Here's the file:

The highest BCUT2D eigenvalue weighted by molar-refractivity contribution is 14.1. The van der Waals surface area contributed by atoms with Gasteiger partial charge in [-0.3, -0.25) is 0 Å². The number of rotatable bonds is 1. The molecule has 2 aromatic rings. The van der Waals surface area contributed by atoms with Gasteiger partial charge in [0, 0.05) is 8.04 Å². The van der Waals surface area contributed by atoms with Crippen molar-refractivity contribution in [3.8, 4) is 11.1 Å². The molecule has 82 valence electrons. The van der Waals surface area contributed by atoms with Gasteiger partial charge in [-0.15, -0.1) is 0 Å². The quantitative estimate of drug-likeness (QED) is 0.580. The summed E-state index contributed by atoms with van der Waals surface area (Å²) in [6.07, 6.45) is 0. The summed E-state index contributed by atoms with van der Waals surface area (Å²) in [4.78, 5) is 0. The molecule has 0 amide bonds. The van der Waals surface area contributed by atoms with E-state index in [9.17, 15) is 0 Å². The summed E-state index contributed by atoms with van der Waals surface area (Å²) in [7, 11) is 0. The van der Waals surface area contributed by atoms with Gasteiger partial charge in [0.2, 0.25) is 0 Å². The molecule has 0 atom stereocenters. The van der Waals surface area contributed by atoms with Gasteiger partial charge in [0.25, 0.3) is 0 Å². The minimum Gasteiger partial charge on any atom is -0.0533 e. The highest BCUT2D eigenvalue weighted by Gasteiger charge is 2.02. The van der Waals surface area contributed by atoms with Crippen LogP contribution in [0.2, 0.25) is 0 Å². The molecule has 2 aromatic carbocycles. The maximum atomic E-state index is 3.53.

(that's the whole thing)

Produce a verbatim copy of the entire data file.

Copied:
The highest BCUT2D eigenvalue weighted by molar-refractivity contribution is 14.1. The van der Waals surface area contributed by atoms with Gasteiger partial charge in [-0.3, -0.25) is 0 Å². The number of rotatable bonds is 1. The molecule has 2 aromatic rings. The van der Waals surface area contributed by atoms with Gasteiger partial charge in [0, 0.05) is 8.04 Å². The van der Waals surface area contributed by atoms with Crippen molar-refractivity contribution in [3.8, 4) is 11.1 Å². The molecule has 82 valence electrons. The van der Waals surface area contributed by atoms with Gasteiger partial charge in [-0.15, -0.1) is 0 Å². The quantitative estimate of drug-likeness (QED) is 0.580. The summed E-state index contributed by atoms with van der Waals surface area (Å²) in [6.07, 6.45) is 0. The summed E-state index contributed by atoms with van der Waals surface area (Å²) in [4.78, 5) is 0. The molecule has 0 amide bonds. The van der Waals surface area contributed by atoms with E-state index in [9.17, 15) is 0 Å². The summed E-state index contributed by atoms with van der Waals surface area (Å²) in [7, 11) is 0. The van der Waals surface area contributed by atoms with Gasteiger partial charge in [0.2, 0.25) is 0 Å². The molecule has 0 atom stereocenters. The van der Waals surface area contributed by atoms with Gasteiger partial charge in [0.25, 0.3) is 0 Å². The minimum Gasteiger partial charge on any atom is -0.0533 e. The highest BCUT2D eigenvalue weighted by Gasteiger charge is 2.02. The van der Waals surface area contributed by atoms with Crippen LogP contribution in [0.2, 0.25) is 0 Å². The molecule has 2 aromatic carbocycles. The maximum atomic E-state index is 3.53.